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story.lead_photo.caption In this August 2018 file photo, family and friends who have lost loved ones to OxyContin and opioid overdoses protest outside Purdue Pharma headquarters in Stamford, Conn. OxyContin maker Purdue Pharma made headlines when it reached a landmark settlement with Oklahoma over the toll the opioids crisis has taken on that state. Attempts to do the same in a major federal case in Ohio are proving more difficult. (AP Photo/Jessica Hill, File)

HARTFORD, Conn. -- OxyContin maker Purdue Pharma reached a tentative deal Wednesday with about half the states and with thousands of local governments over its role in the nation's opioid epidemic, but criticism by several state attorneys general clouded prospects for an end to litigation against the company and the family that owns it.

The agreement would have Purdue file for a structured bankruptcy and pay as much as $12 billion over time, with about $3 billion coming from the Sackler family. That number involves future profits and the value of drugs currently in development. In addition, the family would have to give up its ownership of the company and contribute another $1.5 billion by selling another of its pharmaceutical companies, Mundipharma.

Several attorneys general said the agreement was a better way to ensure compensation from Purdue and the Sacklers than taking their chances if Purdue files for bankruptcy on its own.

Arizona Attorney General Mark Brnovich said the deal "was the quickest and surest way to get immediate relief for Arizona and for the communities that have been harmed by the opioid crisis and the actions of the Sackler family."

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Opioid addiction has contributed to the deaths of about 400,000 Americans over the past two decades, hitting many rural communities particularly hard.

The lawsuits against Purdue of Stamford, Conn., say the company's aggressive marketing of OxyContin downplayed addiction risks and led to more widespread opioid prescribing, even though only a sliver of the opioid painkillers sold in the U.S. were its products.

The tentative agreement and expected bankruptcy filing would remove Purdue from the first federal trial over the opioids epidemic, scheduled to begin next month in Ohio.

Even with Wednesday's development, many states have not signed on. Several state attorneys general vowed to continue their legal battles against the company and the Sacklers. About 20 states have sued members of the Sackler family in state courts.

Connecticut, Massachusetts, Nevada, New York, Pennsylvania, North Carolina and Wisconsin are among the states saying they were not part of the agreement.

"Our position remains firm and unchanged and nothing for us has changed today," Connecticut Attorney General William Tong said in a statement.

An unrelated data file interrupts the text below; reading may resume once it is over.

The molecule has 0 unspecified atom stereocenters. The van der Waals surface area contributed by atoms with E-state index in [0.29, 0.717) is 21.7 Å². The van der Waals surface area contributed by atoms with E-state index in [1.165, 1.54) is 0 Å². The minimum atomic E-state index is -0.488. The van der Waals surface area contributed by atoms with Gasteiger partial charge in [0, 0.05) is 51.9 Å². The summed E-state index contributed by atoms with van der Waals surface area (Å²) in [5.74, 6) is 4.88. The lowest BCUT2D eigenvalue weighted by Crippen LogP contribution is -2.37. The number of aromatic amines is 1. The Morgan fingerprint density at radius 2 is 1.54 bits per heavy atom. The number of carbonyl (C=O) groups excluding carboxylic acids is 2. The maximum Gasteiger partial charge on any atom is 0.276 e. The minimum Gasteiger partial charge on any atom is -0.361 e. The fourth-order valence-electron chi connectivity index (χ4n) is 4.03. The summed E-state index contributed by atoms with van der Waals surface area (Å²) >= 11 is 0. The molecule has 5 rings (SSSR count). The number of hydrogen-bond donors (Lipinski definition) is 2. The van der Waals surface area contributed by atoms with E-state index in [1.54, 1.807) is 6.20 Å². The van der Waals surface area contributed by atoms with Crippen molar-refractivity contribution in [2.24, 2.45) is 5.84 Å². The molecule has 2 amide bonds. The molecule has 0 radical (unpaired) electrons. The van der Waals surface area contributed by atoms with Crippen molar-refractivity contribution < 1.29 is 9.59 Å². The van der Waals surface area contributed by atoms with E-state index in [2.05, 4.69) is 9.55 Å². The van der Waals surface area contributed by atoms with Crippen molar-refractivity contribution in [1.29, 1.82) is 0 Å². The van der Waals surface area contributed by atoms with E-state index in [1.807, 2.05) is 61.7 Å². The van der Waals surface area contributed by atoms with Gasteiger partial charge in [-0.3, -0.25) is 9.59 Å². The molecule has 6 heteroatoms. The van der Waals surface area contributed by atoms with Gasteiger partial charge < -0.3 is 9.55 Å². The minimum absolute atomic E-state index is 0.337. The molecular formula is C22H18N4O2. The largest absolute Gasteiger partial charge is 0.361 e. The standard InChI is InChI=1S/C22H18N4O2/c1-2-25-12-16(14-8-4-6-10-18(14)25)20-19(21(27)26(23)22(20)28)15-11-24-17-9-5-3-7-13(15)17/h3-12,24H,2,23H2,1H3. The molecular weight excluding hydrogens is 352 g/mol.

New York Attorney General Letitia James accused the Sacklers of "attempting to evade responsibility and lowball the millions of victims of the opioid crisis."

Arkansas Attorney General Leslie Rutledge's spokeswoman, Amanda Priest, declined to say whether Rutledge's office was a part of the proposed settlement, calling such discussions "highly, highly confidential."

Rutledge sued Purdue Pharma in Pulaski County early last year. The drug company has also faced lawsuits by the Arkansas Association of Counties and the Arkansas Municipal League in both state and federal courts. Around the same time Rutledge filed her lawsuit against Purdue and two other drugmakers in March 2018, a coalition of 87 separate cities and counties across the state filed a lawsuit in Crittenden County against a host of opioid-makers -- including Purdue -- alleging that the companies created a "marketing scheme" to entice doctors to prescribe the drugs despite their addictive risks.

"There is no settlement in Arkansas on any of the cases," said Arkansas Association of Counties Executive Director Chris Villines. "I do think the ball is beginning to roll."

About 2,000 lawsuits lodged by local governments, American Indian tribes, unions and hospitals have been consolidated under a federal judge in Cleveland, who has been encouraging the parties to settle. U.S. District Judge Dan Polster invited state attorneys general, who had filed their own lawsuits, to lead the negotiations.

How any money from the proposed settlement will be divided among all the entities is not entirely clear. Nevertheless, the attorneys representing the local governments issued a statement saying they recommended the governments agree to the deal as a way to bring relief to their communities.

There was no immediate response from Purdue, and attempts to reach members of the Sackler family were not immediately successful.

In March, Purdue and members of the Sackler family reached a $270 million settlement with Oklahoma to avoid a trial on the toll of opioids there.

Information for this article was contributed by Jonathan J. Cooper of The Associated Press and by John Moritz of the Arkansas Democrat-Gazette.

A Section on 09/12/2019

Print Headline: Tentative deal hit in opioids suit


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